Politics and Conscience exhibition presents Havel as thinker

Source: Prague Daily Monitor www.praguemonitor.com /

Prague, April 20 (CTK) – The ideas and statements by Vaclav Havel (1936-2011), Czech president, dissident and playwright, are highlighted by an exhibition that opened in the Czech Centre in Prague on Wednesday to mark 80th anniversary of his birth and show the importance of his legacy as a thinker.

The travelling exhibition, titled “Politics and Conscience,” runs in Prague through May 7. Then it will be presented in other Czech regions and abroad.

“Vaclav Havel is usually referred to as a global celebrity…This exhibition, however, focuses on his ideas regarding the challenges they pose for the present time,” Jan Hron, from the Institute for the Study of Totalitarian Regimes (USTR), who prepared the exhibition, told CTK.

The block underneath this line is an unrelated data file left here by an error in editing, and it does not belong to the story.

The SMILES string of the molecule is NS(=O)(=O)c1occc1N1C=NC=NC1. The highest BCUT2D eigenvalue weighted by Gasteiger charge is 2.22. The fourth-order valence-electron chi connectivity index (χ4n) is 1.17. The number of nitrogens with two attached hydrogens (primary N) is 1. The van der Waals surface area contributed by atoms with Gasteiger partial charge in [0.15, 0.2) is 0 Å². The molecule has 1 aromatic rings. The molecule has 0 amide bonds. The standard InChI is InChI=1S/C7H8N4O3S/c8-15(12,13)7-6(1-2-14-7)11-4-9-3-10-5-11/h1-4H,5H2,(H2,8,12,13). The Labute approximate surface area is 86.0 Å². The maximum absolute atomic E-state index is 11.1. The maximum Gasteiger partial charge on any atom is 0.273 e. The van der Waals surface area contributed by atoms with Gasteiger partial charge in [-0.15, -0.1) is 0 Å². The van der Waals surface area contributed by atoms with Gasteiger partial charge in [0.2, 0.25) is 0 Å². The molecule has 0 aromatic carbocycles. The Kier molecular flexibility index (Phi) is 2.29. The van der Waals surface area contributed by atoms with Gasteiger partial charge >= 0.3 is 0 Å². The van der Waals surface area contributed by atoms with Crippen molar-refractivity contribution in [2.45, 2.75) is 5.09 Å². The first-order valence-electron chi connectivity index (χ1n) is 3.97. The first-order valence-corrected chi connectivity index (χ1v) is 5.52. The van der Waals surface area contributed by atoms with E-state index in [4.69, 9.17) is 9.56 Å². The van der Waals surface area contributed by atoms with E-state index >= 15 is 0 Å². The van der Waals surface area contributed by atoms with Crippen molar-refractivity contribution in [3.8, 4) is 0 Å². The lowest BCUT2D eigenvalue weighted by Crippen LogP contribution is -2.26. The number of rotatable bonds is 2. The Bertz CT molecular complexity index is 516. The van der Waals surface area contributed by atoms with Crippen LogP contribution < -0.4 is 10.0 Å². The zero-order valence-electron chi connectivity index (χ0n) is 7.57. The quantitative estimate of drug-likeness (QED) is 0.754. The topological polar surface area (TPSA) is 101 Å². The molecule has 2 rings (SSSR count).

The exhibition has been organised by the USTR together with the Czech Centres and the Vaclav Havel Library.

It offers 26 panels with Havel’s statements complemented with photographs that are related both to Havel and the present time in order to underline the continuing effect of Havel’s ideas.

Hron used Havel’s statements he found in his various texts. They are related to freedom and lack of freedom, and also include Havel’s calls concerning the path for people to follow. They mercilessly unveil the shortcomings of the present world, the authors of the exhibition said.

As a leading opposition intellectual in communist Czechoslovakia, Havel was persecuted by the regime and spent several years in jail. He described all forms of endangered freedom with an accuracy of a journalist but also with a skill of a philosopher whose ideas persist.

The presented quotations include Havel’s statement on collective hatred that rids people of loneliness and the feeling of weakness and thereby helps them face their feeling of failure and insufficient appreciation by others. The authors complemented the quotation with a photo from an anti-migrant and anti-Islam demonstration that was held in Prague earlier this year.

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The Vaclav Havel Center